Mette's handball corner   for fans of Danish team handball

Rules for team handball

What is this all about, you may ask. Perhaps you don't even know what handball is, or confuse the terms handball and team handball. It's quite all-right - as long as you do not stay ignorant of this wonderful sport and of our women's team in particular. Each time I talk to my foreign friends and enthusiastically rave on about the team's latest achievements in the Olympics or World Championship, I always get the response: "What is handball? Isn't it something about hitting a ball with your hand like in squash? Or Raquett ball? And who cares after all?"

Well, more people ought to care about this exciting and entertaining sport. The women are even much more popular than our - formerly so great - male national team in football! What do you say to that fact, male hooligans and beer-bellied couch potatoes?! ;-) Thus the women's team is a fine example of female role models and innovators within sports, who can do much more than just looking pretty and obeying rules made by others. O.K, the popularity also derives from the fact that here we finally have a sport where Denmark is winning (nearly) all the time. That has a lot to do with it also.

This is what the court looks like and the positions of the players.

To help you understand the sport a bit better, I will rudely steal and quote this explanation from The Washington Post...:

About Team Handball

What Is Team Handball? The sport has been compared to basketball, hockey, soccer, water polo and rugby and sometimes confused with the game of handball that features two players, four walls and one rubber ball. There are no walls in team handball; the object is to throw a ball past a goalkeeper into a net for a goal -- worth one point -- using good teamwork and passing. Team handball is fast-paced and high-scoring with lots of contact.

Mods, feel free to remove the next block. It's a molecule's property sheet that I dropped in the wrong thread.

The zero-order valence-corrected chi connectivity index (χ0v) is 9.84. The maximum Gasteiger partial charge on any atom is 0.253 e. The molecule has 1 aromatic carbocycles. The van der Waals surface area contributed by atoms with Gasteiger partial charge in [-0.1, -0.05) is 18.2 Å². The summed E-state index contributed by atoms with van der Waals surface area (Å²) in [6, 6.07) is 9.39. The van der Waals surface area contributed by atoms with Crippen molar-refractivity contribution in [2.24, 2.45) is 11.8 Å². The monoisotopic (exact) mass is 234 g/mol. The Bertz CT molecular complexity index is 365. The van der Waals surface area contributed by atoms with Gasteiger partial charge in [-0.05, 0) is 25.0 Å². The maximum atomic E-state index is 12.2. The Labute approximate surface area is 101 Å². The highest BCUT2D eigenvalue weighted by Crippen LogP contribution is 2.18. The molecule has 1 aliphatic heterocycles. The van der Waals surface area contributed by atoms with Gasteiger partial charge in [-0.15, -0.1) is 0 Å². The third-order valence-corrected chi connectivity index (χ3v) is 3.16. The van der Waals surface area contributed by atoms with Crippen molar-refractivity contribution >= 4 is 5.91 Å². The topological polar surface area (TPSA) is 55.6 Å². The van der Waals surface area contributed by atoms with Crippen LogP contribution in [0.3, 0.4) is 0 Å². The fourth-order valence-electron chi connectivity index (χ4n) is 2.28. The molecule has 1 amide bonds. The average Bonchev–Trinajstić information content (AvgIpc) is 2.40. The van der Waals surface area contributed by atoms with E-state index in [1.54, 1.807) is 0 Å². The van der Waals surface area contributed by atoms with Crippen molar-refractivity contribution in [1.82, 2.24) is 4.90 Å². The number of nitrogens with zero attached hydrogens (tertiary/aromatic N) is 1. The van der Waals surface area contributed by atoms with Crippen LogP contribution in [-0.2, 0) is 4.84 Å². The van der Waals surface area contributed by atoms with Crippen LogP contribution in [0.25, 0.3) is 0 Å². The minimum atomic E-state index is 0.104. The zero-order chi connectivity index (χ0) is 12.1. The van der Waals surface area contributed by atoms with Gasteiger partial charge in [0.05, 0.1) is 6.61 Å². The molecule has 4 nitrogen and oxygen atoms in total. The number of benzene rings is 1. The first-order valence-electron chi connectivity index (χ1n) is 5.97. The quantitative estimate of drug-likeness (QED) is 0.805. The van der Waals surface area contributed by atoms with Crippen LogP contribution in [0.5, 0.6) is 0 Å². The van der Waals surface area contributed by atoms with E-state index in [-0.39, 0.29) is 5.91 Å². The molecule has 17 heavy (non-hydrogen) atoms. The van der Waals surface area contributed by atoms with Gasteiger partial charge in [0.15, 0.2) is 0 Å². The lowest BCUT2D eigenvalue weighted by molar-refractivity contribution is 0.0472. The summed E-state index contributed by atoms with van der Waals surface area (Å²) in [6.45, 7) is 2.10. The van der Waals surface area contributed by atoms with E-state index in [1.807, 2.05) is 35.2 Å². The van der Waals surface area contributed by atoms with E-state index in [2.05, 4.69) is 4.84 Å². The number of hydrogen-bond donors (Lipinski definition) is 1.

"It's exactly like water polo, except we are on a court and not in the water," says Derek Brown, a Washington native and member of the U.S. men's team. "You have your basketball capabilities as well as some hockey, some rugby, some soccer. Mix that all together and you have team handball."

Court diagram
No one but the goalie is allowed inside the goal area.(The goalie defends a 2 metres high by 3 meters wide goal - my addition). A player may jump into the goal area before shooting but must release the ball before landing. (see also my court diagram)

Seven players per side, six court players and one goalkeeper. A maximum of 12 players may participate per side, with unlimited substitutions. Two referees officiate.

Games include two 30-minute halves with a 10-minute halftime.

Play begins with a throw-on at midcourt, which is repeated after each goal.(Attacking players move the ball up-court by passing or dribbling and shoot for goal from outside an arc marked on the court). Players may dribble the ball as in basketball but are allowed three steps before and after the dribble. Players are not allowed to play the ball with their legs below the knee or to dive on the floor to play a ball.

Defensive players are allowed to use their body to obstruct an opponent either with or without the ball. Pushing, holding, tripping and hitting are violations.

Free throws are awarded for violations; an offensive player can be penalized for charging into a defender. Free throws are taken from the point where the violation occurred, unless it occurs between the goal line and the free throw line, in which case the free throw line is used.

The handball
Size of a cantaloupe; inflated for good bounce and to give when pressed with thumb; weighs 16 ounces. (For women, the ball is 54 to 56 centimeters)

Big shooters: Usually tall, they are good leapers who shoot from the backcourt.

Middle backcourt players: Direct offense and shoot or try to penetrate the defense.

Circle runners: Screen and pick and shoot hard and fast from the six-meter line.

(Washington Post 1996)

You can also learn some more about the rules at the following sites:

World Sport
Basic Rules
Olympic USA

What is handball anyway? Ask the BBC


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